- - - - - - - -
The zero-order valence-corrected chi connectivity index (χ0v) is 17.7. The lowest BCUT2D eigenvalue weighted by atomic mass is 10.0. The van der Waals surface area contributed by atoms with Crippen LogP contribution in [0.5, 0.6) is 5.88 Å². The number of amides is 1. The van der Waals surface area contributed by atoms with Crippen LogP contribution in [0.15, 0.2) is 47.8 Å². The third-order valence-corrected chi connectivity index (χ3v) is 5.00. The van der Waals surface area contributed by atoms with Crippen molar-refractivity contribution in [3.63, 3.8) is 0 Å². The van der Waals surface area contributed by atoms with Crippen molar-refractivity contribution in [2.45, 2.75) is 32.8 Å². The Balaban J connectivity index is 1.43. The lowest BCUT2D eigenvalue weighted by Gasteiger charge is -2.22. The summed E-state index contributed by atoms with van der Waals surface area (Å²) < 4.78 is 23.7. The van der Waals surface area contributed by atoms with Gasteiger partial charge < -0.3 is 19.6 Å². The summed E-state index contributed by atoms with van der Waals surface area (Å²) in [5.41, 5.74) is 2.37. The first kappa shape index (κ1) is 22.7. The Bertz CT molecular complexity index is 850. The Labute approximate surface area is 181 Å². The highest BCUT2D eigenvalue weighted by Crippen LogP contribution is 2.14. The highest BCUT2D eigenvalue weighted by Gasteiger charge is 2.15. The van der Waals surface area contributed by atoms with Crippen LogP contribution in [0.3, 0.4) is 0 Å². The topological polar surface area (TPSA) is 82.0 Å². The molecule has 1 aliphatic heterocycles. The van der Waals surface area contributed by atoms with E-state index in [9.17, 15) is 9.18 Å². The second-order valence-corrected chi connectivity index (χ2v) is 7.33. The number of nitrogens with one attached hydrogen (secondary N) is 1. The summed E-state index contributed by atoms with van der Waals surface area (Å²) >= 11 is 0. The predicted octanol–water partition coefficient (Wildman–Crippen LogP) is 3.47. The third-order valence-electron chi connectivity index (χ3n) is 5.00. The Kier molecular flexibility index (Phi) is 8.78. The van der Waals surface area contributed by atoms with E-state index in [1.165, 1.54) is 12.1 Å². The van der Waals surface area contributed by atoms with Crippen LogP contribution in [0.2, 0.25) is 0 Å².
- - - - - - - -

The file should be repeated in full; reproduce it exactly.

The zero-order valence-corrected chi connectivity index (χ0v) is 17.7. The lowest BCUT2D eigenvalue weighted by atomic mass is 10.0. The van der Waals surface area contributed by atoms with Crippen LogP contribution in [0.5, 0.6) is 5.88 Å². The number of amides is 1. The van der Waals surface area contributed by atoms with Crippen LogP contribution in [0.15, 0.2) is 47.8 Å². The third-order valence-corrected chi connectivity index (χ3v) is 5.00. The van der Waals surface area contributed by atoms with Crippen molar-refractivity contribution in [3.63, 3.8) is 0 Å². The van der Waals surface area contributed by atoms with Crippen molar-refractivity contribution in [2.45, 2.75) is 32.8 Å². The Balaban J connectivity index is 1.43. The lowest BCUT2D eigenvalue weighted by Gasteiger charge is -2.22. The summed E-state index contributed by atoms with van der Waals surface area (Å²) < 4.78 is 23.7. The van der Waals surface area contributed by atoms with Gasteiger partial charge < -0.3 is 19.6 Å². The summed E-state index contributed by atoms with van der Waals surface area (Å²) in [5.41, 5.74) is 2.37. The first kappa shape index (κ1) is 22.7. The Bertz CT molecular complexity index is 850. The Labute approximate surface area is 181 Å². The highest BCUT2D eigenvalue weighted by Crippen LogP contribution is 2.14. The highest BCUT2D eigenvalue weighted by Gasteiger charge is 2.15. The van der Waals surface area contributed by atoms with Crippen LogP contribution in [0.3, 0.4) is 0 Å². The topological polar surface area (TPSA) is 82.0 Å². The molecule has 1 aliphatic heterocycles. The van der Waals surface area contributed by atoms with E-state index in [9.17, 15) is 9.18 Å². The second-order valence-corrected chi connectivity index (χ2v) is 7.33. The number of nitrogens with one attached hydrogen (secondary N) is 1. The summed E-state index contributed by atoms with van der Waals surface area (Å²) >= 11 is 0. The predicted octanol–water partition coefficient (Wildman–Crippen LogP) is 3.47. The third-order valence-electron chi connectivity index (χ3n) is 5.00. The Kier molecular flexibility index (Phi) is 8.78. The van der Waals surface area contributed by atoms with E-state index in [1.165, 1.54) is 12.1 Å². The van der Waals surface area contributed by atoms with Crippen LogP contribution in [0.2, 0.25) is 0 Å².